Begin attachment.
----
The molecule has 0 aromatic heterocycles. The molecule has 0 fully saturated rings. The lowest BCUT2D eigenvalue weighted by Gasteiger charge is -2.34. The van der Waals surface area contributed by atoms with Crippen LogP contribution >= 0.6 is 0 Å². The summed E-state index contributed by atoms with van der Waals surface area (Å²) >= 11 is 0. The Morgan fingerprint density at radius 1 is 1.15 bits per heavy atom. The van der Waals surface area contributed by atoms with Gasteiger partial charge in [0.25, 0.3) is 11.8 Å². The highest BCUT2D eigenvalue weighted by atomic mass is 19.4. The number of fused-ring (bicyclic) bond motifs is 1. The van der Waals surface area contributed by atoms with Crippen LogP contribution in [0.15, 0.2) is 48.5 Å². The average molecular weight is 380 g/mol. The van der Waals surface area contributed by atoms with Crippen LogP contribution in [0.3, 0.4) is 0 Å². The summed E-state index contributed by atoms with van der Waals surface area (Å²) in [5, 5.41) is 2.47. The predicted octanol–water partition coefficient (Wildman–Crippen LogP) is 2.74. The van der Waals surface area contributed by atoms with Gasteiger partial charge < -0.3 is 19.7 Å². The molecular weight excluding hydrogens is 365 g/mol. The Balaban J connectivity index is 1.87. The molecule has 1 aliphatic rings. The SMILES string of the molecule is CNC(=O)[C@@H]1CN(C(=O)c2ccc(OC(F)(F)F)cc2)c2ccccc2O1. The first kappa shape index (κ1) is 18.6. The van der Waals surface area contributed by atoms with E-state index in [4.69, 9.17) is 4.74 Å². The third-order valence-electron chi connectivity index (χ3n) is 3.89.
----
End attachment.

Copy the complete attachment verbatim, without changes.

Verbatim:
The molecule has 0 aromatic heterocycles. The molecule has 0 fully saturated rings. The lowest BCUT2D eigenvalue weighted by Gasteiger charge is -2.34. The van der Waals surface area contributed by atoms with Crippen LogP contribution >= 0.6 is 0 Å². The summed E-state index contributed by atoms with van der Waals surface area (Å²) >= 11 is 0. The Morgan fingerprint density at radius 1 is 1.15 bits per heavy atom. The van der Waals surface area contributed by atoms with Gasteiger partial charge in [0.25, 0.3) is 11.8 Å². The highest BCUT2D eigenvalue weighted by atomic mass is 19.4. The number of fused-ring (bicyclic) bond motifs is 1. The van der Waals surface area contributed by atoms with Crippen LogP contribution in [0.15, 0.2) is 48.5 Å². The average molecular weight is 380 g/mol. The van der Waals surface area contributed by atoms with Crippen LogP contribution in [0.3, 0.4) is 0 Å². The summed E-state index contributed by atoms with van der Waals surface area (Å²) in [5, 5.41) is 2.47. The predicted octanol–water partition coefficient (Wildman–Crippen LogP) is 2.74. The van der Waals surface area contributed by atoms with Gasteiger partial charge < -0.3 is 19.7 Å². The molecular weight excluding hydrogens is 365 g/mol. The Balaban J connectivity index is 1.87. The molecule has 1 aliphatic rings. The SMILES string of the molecule is CNC(=O)[C@@H]1CN(C(=O)c2ccc(OC(F)(F)F)cc2)c2ccccc2O1. The first kappa shape index (κ1) is 18.6. The van der Waals surface area contributed by atoms with E-state index in [4.69, 9.17) is 4.74 Å². The third-order valence-electron chi connectivity index (χ3n) is 3.89.